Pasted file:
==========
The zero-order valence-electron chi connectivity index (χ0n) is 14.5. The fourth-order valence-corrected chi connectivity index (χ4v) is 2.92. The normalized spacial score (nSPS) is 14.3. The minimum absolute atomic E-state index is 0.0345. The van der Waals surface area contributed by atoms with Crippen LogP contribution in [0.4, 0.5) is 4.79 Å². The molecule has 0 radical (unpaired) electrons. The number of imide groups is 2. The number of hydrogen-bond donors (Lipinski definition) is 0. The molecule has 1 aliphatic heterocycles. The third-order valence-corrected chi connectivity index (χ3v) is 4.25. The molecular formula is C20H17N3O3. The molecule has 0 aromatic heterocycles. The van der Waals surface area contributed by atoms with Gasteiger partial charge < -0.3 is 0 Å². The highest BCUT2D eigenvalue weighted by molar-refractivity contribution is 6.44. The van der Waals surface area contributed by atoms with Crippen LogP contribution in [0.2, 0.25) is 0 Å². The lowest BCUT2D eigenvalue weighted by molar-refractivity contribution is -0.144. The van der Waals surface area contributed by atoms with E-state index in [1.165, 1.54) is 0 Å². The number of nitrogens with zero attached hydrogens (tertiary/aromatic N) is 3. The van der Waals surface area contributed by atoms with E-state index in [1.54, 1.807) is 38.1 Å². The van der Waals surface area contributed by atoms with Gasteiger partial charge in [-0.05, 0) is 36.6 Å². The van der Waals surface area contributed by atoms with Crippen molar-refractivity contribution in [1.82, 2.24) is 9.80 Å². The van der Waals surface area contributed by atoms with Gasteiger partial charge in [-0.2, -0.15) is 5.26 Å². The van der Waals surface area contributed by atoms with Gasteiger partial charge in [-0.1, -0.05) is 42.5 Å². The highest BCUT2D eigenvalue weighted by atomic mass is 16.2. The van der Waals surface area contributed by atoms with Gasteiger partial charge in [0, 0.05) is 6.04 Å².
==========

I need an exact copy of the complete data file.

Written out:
The zero-order valence-electron chi connectivity index (χ0n) is 14.5. The fourth-order valence-corrected chi connectivity index (χ4v) is 2.92. The normalized spacial score (nSPS) is 14.3. The minimum absolute atomic E-state index is 0.0345. The van der Waals surface area contributed by atoms with Crippen LogP contribution in [0.4, 0.5) is 4.79 Å². The molecule has 0 radical (unpaired) electrons. The number of imide groups is 2. The number of hydrogen-bond donors (Lipinski definition) is 0. The molecule has 1 aliphatic heterocycles. The third-order valence-corrected chi connectivity index (χ3v) is 4.25. The molecular formula is C20H17N3O3. The molecule has 0 aromatic heterocycles. The van der Waals surface area contributed by atoms with Gasteiger partial charge < -0.3 is 0 Å². The highest BCUT2D eigenvalue weighted by molar-refractivity contribution is 6.44. The van der Waals surface area contributed by atoms with Crippen LogP contribution in [0.2, 0.25) is 0 Å². The lowest BCUT2D eigenvalue weighted by molar-refractivity contribution is -0.144. The van der Waals surface area contributed by atoms with E-state index in [1.165, 1.54) is 0 Å². The number of nitrogens with zero attached hydrogens (tertiary/aromatic N) is 3. The van der Waals surface area contributed by atoms with E-state index in [1.54, 1.807) is 38.1 Å². The van der Waals surface area contributed by atoms with Gasteiger partial charge in [-0.05, 0) is 36.6 Å². The van der Waals surface area contributed by atoms with Crippen molar-refractivity contribution in [1.82, 2.24) is 9.80 Å². The van der Waals surface area contributed by atoms with Gasteiger partial charge in [-0.2, -0.15) is 5.26 Å². The van der Waals surface area contributed by atoms with Gasteiger partial charge in [-0.1, -0.05) is 42.5 Å². The highest BCUT2D eigenvalue weighted by atomic mass is 16.2. The van der Waals surface area contributed by atoms with Gasteiger partial charge in [0, 0.05) is 6.04 Å².